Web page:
Showing 1 - 4 of 4 results
Lomax v. Ortiz-Marquez
Brief of Amicus Curiae National Association of Criminal Defense Lawyers in Support of Petitioner and Supporting Reversal.
Argument: In deciding when to impose a “strike,” Congress incorporated the well-established merits-based distinction between a with-prejudice dismissal and a without-prejudice dismissal. Treating a dismissal without prejudice as a strike undermines the Judiciary’s inherent equitable power to leave the courthouse doors open to meritorious claims brought by indigent prisoners. Treating a without-prejudice dismissal as a strike penalizes poor prisoners for proceedings pro se and stifles meritorious claims.
Coleman-Bey v. Tollefson
Brief for the National Association of Criminal Defense Lawyers as Amicus Curiae in Support of Petitioner.
Argument: The interest in ease of administration and the purposes of the PLRA favor treating a prior dismissal as a ‘strike’ only after it becomes final on appeal. The majority interpretation is a simple rule that courts have applied since 1996 without difficulty. The majority interpretation calls for the same familiar finality determination courts routinely make in other contexts. The Sixth Circuit’s interpretation produces bizarre results and uncertainty, with no attendant benefit.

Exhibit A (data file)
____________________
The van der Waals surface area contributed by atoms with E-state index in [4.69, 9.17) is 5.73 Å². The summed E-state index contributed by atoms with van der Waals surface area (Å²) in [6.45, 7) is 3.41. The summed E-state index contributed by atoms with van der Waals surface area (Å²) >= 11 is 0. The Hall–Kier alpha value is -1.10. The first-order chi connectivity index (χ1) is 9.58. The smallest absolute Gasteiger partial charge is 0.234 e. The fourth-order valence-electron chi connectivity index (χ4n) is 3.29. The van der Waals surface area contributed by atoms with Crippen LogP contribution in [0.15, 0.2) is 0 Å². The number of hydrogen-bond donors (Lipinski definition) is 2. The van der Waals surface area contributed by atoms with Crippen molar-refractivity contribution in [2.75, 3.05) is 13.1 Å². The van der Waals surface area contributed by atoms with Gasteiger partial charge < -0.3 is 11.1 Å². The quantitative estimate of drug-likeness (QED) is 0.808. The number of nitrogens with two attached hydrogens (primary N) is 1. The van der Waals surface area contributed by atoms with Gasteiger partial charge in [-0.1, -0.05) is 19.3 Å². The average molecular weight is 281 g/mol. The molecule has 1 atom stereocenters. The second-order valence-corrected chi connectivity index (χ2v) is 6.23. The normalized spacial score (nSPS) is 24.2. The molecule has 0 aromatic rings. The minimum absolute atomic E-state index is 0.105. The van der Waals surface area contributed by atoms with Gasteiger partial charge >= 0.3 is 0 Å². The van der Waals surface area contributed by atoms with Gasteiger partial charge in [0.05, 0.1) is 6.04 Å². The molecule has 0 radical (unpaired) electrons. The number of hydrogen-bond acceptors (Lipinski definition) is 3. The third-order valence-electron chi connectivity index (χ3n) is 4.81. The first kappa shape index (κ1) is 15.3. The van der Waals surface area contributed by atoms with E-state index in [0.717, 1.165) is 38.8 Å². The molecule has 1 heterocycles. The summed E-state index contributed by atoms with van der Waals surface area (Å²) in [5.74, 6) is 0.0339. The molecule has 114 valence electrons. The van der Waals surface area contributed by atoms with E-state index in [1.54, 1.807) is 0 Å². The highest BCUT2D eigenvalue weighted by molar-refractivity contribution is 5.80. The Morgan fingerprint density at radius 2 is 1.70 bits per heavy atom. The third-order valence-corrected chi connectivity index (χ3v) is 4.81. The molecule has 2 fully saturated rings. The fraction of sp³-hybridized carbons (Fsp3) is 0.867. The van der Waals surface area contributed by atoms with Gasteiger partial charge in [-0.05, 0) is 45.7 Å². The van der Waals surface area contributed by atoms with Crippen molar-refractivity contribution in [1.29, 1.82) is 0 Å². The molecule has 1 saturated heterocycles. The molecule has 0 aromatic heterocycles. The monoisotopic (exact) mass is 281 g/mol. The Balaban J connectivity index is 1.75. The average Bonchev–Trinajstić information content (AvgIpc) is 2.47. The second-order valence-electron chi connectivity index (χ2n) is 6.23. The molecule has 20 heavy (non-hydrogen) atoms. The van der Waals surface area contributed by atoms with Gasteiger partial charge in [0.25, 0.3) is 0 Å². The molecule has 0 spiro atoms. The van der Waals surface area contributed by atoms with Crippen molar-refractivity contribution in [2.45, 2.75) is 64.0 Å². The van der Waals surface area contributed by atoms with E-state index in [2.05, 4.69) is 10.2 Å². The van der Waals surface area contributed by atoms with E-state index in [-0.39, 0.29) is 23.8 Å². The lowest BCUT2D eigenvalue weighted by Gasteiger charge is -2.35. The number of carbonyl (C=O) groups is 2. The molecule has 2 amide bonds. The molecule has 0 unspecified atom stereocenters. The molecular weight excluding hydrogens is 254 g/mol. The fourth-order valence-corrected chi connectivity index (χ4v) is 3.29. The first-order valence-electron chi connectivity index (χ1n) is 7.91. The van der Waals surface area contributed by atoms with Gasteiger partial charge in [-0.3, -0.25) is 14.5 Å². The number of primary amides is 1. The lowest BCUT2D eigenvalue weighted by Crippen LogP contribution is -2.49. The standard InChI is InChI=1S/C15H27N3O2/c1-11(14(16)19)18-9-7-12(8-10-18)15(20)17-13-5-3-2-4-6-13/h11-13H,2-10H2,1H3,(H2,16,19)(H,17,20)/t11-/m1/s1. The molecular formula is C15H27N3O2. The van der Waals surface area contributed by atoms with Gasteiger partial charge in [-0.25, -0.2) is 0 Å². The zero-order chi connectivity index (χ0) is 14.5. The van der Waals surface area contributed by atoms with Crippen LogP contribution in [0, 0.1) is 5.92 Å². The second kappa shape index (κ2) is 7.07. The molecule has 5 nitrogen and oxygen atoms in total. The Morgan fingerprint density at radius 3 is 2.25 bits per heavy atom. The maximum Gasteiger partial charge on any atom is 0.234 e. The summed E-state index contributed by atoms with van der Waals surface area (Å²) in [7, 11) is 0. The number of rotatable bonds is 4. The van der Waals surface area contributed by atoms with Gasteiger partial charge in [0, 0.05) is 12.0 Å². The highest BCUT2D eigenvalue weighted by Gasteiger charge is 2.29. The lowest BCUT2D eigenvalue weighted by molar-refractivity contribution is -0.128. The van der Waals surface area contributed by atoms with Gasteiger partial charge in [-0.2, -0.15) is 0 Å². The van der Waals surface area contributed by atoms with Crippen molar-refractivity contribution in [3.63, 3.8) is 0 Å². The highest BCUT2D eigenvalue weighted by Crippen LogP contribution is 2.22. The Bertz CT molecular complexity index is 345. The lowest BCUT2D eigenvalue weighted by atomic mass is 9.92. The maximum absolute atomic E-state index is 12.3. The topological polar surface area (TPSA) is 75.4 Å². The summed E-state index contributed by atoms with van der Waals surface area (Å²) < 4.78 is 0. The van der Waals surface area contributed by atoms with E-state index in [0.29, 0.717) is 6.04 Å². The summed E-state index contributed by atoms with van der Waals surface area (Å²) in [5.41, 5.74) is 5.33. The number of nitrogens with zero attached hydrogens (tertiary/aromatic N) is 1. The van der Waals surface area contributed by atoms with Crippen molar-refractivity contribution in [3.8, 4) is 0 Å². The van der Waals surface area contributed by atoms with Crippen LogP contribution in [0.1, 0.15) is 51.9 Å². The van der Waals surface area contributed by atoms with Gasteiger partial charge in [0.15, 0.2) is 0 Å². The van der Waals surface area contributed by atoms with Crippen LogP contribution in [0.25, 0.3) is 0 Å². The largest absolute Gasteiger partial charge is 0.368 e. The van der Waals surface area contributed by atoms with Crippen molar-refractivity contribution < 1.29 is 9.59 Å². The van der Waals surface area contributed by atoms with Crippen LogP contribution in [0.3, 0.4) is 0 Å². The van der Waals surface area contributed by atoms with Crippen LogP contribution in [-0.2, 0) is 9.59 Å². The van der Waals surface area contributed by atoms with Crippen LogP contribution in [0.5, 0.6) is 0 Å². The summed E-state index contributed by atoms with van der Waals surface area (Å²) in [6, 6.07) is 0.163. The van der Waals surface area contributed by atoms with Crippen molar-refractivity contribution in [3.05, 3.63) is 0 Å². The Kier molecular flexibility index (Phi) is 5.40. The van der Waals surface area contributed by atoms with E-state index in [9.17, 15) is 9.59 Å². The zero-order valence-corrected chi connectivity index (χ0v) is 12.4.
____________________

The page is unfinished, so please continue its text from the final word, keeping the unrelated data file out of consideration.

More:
Bruce v. Samuels
Brief of the Southern Poverty Law Center, the National Association of Criminal Defense Lawyers, and the Human Rights Defense Center as Amici Curiae in Support of Petitioner.
Argument: Congress enacted the PLRA against the background of this country's tradition of access to the courts and the opportunity for judicial redress. The fee-collection provision of the PLRA reflects a careful balance. The "Per Case" approach threatens to deter meritorious lawsuits.